Loss of key personnel is one issue to consider from a corporate tax perspective. If no contingency plans are in place, one person may hold the keys to a process, and this may not be documented. This would be seen as not taking reasonable steps under SAO.
Businesses are increasingly operating in overseas jurisdictions, implement and run more complex reward structures, and payrolls are increasingly operated offshore. In addition to this, the regulatory environment is tightening with more demands on employers to report and disclose around employment taxes functions. All this makes the basic management of employment taxes compliance more complex than it may have been in the past.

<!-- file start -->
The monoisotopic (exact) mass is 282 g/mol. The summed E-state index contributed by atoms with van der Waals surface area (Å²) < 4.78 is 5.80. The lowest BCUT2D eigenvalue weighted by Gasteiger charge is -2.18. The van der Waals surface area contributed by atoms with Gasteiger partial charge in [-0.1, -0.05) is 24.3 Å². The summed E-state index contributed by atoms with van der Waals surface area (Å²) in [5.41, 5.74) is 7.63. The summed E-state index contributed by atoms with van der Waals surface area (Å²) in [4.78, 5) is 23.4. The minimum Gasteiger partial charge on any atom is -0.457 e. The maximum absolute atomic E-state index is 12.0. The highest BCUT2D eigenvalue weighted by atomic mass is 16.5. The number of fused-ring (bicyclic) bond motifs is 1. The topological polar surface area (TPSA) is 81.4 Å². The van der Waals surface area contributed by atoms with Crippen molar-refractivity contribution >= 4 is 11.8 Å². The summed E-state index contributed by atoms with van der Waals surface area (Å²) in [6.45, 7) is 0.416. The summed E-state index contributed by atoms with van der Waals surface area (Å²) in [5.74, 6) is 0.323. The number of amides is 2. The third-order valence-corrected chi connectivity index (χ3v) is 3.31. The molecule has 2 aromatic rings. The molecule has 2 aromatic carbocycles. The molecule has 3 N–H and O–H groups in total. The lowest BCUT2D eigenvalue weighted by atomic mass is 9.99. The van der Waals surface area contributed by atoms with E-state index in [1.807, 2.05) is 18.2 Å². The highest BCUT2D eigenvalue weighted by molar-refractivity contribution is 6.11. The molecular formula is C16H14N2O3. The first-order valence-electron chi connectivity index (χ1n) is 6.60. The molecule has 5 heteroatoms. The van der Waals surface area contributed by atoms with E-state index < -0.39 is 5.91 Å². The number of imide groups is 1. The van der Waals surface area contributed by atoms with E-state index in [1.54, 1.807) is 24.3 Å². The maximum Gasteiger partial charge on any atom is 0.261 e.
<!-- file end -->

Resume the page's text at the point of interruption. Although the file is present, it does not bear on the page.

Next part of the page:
To add to these challenges, employment taxes processes and functions are often spread across various parts of an organisation. It can therefore be difficult to identify roles and responsibilities for employment taxes obligations, and a lack of clarity around this can lead to increased compliance risk. Furthermore, if the systems in place are not capable of supporting the employment taxes function from both a process and risk perspective, this can increase the level of that compliance risk, leading to compliance failures.
Our recent survey found that around one third of the respondents were most concerned about employment taxes in the context of their SAO sign off. Through our experience, we’ve identified some of the employment taxes risk indicators that may impact your SAO certification: